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  • The Great NZ Cookbook

There are so many moments that stand out as milestones or proud achievements in our 16 years of chocolate making but Mary’s invitation to be the chocolatier in the upcoming The Great New Zealand Cookbook is definitely in another league. Mary says she’s “over the moon” after seeing the preview of her recipe pages for the book. She feels very honoured to be included in this collection and we are all excited that the books are now in stores available for purchase.

The Great New Zealand Cookbook  includes 80 of New Zealand’s best chefs and bakers making food that is perfectly suited to New Zealander’s tastes. Mary produced three recipes for the cookbook – a mint truffle, fruit and nut slab and candied citrus peel. Each of the recipes was made in Mary’s own kitchen, a nice reflection of Bennetts of Mangawhai’s beginnings as a real cottage industry. Mary’s recipes walk you through some essential chocolate-making techniques such as tempering chocolate and making a ganache. These techniques are the basis for many of the chocolates we make and sell every day and we hope that you take these basics and experiment with your own flavour combinations. Chocolate is so much fun to work with and puts a smile on everyone’s face so we are excited to share some of the magic with you.

The cookbook is beautifully produced with stunning artwork and features some fabulous chefs including household names, Al Brown, Simon Gault and Peter Gordon. If you only buy one cookbook this year, this is the one to have!

 Mint Truffles




1 egg white
a few fresh mint leaves
1 tbsp caster sugar 

small handful of fresh mint leaves
200g cream
80g caster sugar
200g Bennetts’ dark chocolate

600g Bennetts’ dark chocolate


Start by making the decoration the day before. Whisk the egg white lightly with a fork. Dip mint leaves to coat both sides. Dust with caster sugar. Lay on a tray lined with baking paper and leave to dry overnight.
To make the ganache, place mint, cream and sugar in a saucepan. Bring to the boil, then turn off the heat. Allow to rest for 1 minute, then discard the mint. Meanwhile, break the chocolate in pieces and put in a bowl. Pour the hot cream over and whisk until smooth and glossy. Allow to cool, then cover and place in the fridge until set. Scoop out teaspoons of the ganache, roll into round shapes and place the truffles on baking paper. Set aside. 
To make the coating, break up chocolate and place 400 g in a stainless-steel bowl. Place the bowl over a pot of water. Simmer on a low heat, allowing chocolate to melt slowly for up to an hour. Do not allow water to boil.
Once chocolate is melted, remove bowl from the heat. Add the remaining chocolate pieces and stir in until dissolved. The chocolate will cool fairly quickly. When it is at body temperature, place the bowl back over the warm water. After a few minutes, dip the tip of a knife into the chocolate – if it sets smooth and glossy, the chocolate is tempered and ready to use.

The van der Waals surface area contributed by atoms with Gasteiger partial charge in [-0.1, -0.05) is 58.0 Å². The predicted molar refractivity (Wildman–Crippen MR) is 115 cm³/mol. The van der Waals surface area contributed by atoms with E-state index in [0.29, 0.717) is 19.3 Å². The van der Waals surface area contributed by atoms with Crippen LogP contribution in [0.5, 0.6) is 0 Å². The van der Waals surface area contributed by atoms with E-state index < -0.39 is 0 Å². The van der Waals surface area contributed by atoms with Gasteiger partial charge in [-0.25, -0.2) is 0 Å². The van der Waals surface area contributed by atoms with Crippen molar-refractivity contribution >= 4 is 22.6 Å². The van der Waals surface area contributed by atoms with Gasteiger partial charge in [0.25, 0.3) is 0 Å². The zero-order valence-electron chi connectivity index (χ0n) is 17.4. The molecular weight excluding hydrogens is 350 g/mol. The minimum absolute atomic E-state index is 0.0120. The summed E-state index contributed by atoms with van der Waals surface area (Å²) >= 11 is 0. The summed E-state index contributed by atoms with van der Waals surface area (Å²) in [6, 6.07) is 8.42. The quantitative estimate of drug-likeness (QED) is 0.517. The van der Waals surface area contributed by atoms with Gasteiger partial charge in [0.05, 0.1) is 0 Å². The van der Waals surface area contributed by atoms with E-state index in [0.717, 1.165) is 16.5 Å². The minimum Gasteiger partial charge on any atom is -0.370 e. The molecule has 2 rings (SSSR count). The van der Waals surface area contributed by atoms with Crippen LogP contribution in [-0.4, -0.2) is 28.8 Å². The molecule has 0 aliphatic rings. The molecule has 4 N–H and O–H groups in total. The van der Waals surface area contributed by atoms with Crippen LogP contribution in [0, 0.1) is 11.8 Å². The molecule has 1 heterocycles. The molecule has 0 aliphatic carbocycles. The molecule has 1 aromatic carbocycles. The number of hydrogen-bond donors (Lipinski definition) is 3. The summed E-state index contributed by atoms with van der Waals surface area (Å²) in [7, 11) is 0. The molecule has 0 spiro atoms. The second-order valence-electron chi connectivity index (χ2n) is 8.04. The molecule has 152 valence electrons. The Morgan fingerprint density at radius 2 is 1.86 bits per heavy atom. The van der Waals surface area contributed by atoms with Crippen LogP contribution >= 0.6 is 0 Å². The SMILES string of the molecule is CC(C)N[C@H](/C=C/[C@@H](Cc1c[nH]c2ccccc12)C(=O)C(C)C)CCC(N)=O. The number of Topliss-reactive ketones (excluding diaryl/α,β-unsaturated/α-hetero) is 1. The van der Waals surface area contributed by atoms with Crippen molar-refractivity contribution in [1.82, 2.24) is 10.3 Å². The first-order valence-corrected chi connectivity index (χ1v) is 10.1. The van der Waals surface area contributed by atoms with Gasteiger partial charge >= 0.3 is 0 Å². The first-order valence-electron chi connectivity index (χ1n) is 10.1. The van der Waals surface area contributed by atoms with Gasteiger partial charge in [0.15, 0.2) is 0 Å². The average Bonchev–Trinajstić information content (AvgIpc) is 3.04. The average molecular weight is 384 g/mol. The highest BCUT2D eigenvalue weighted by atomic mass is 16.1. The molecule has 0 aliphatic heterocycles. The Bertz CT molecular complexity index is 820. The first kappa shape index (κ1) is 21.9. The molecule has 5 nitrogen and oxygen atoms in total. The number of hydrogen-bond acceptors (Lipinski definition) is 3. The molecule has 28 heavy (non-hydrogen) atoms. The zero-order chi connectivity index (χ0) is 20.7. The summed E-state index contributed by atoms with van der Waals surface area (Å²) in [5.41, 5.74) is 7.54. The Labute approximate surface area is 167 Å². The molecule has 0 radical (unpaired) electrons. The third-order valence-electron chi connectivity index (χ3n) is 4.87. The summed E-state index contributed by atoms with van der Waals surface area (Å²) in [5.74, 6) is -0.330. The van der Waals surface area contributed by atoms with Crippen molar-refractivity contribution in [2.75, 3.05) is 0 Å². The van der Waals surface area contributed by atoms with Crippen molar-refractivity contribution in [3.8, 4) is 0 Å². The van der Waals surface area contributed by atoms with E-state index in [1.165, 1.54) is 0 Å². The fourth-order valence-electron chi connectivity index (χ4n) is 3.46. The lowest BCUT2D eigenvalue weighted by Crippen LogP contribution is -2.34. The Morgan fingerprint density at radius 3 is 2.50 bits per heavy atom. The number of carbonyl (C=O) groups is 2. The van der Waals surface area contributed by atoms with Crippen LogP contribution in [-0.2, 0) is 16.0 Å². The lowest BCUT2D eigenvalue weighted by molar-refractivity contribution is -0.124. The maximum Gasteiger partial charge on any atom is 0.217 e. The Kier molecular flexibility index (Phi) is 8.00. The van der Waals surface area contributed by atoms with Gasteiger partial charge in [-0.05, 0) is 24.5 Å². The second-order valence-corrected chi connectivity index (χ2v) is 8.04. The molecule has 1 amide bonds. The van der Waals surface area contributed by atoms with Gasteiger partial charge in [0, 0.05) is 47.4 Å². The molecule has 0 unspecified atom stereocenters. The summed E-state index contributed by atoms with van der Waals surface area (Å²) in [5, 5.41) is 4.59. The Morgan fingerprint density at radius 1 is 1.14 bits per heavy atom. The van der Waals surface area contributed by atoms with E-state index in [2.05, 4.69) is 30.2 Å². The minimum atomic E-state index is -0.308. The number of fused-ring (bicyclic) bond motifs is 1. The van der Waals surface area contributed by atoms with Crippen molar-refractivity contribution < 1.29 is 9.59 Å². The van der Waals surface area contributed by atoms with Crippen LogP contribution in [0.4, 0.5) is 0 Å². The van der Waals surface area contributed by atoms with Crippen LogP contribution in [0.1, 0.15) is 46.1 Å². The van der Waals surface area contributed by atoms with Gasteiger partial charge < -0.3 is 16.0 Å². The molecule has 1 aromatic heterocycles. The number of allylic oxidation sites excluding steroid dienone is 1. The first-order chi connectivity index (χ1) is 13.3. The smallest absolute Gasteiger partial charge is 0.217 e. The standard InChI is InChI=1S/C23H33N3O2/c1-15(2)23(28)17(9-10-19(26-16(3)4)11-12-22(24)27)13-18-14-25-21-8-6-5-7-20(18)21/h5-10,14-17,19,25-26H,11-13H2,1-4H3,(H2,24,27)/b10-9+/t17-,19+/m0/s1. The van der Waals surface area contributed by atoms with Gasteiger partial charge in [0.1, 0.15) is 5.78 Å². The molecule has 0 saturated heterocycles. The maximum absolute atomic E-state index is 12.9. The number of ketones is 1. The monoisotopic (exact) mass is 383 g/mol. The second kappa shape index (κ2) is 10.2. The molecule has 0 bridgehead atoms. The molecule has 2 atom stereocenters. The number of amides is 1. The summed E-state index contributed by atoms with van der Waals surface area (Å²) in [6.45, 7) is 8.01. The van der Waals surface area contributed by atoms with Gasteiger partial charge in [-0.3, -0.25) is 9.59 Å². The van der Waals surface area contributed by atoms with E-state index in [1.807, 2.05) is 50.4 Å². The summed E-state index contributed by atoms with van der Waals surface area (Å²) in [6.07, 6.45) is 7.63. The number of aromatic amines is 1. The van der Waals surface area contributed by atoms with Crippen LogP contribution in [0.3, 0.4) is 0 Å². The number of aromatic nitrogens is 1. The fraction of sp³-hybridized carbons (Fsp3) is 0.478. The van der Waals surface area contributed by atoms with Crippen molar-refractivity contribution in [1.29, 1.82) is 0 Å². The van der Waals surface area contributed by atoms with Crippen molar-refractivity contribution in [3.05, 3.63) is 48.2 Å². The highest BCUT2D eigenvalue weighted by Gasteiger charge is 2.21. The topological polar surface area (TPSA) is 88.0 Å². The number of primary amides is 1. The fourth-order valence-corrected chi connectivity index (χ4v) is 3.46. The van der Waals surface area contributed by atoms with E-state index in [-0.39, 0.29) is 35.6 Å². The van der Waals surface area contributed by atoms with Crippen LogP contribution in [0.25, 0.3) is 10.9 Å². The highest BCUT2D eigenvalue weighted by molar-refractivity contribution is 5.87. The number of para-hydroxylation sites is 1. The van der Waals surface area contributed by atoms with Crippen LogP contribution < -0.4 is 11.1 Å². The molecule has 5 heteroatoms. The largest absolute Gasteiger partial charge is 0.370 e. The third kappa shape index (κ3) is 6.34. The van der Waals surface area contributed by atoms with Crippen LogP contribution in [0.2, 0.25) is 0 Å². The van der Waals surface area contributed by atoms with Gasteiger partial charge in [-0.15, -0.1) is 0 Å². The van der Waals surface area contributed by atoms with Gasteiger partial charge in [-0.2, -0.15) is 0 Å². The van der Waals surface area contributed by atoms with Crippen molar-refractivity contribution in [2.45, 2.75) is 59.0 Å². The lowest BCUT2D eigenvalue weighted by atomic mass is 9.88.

With the help of a fork, dip the truffles one by one into the chocolate, shake off excess chocolate, and place on baking paper in the fridge for 15–20 minutes until set. 
To finish, decorate with pieces of candied mint leaf. A drop of liquid chocolate helps the decoration stick to the truffle.

Rolling truffles is a messy business, so dip your hands in cocoa powder every so often.
When melting the chocolate, the bowl must not touch the water below as it simmers.


We thought this could be a good opportunity for you to get to know Mary a little better so we’ve put some questions to her:

What was it about chocolate that made you want to pursue training as a chocolatier?

Chocolate is an amazing medium to work with. It offers a huge amount of variety which means it is never boring. When we started I felt we could push the boundaries of innovation within chocolate, for example, we were the first to use the quintessentially kiwi Feijoa fruit in a filling. And I suppose the child in me liked the idea of becoming the Willy Wonka of Mangawhai. 


New Zealanders are known chocolate lovers, what is it about Bennetts of Mangawhai chocolates that makes them stand out from the crowd?
We combine well-known local ingredients with high quality chocolate. The pairings we create often bring out something new and fresh to old favourites. 

Growing up in Ireland, did you ever imagine you’d end up living half way around the world? What makes NZ home for you?
Falling in love with a kiwi wasn't what I expected to happen but I wouldn't have it any other way. The fact that my children have grown up here and so many of my friends are here makes New Zealand my home. 

What was your favourite childhood game/toy?
Swimming was our favourite pass time especially in the summer even though sun was in short supply. We swam in local lakes in County Cavan where I grew up. There are over 300 lakes in this region. 

Do you have a favourite item of clothing? What is it and why?
A linen jacket I got 8 years ago. I was in Provence doing some chocolate research when I came across a shop selling beautiful linen clothing. I was admiring the jacket the shop owner was wearing and was dismayed to discover there was no other like it in the shop. But lo and behold she took off her jacket and simply gave it to me and I have loved it ever since. 

Idea of a perfect Friday night?
An omelette, a beer and a good book

Favourite Bennetts chocolate?
It changes frequently but right now I am hooked on our salted caramel

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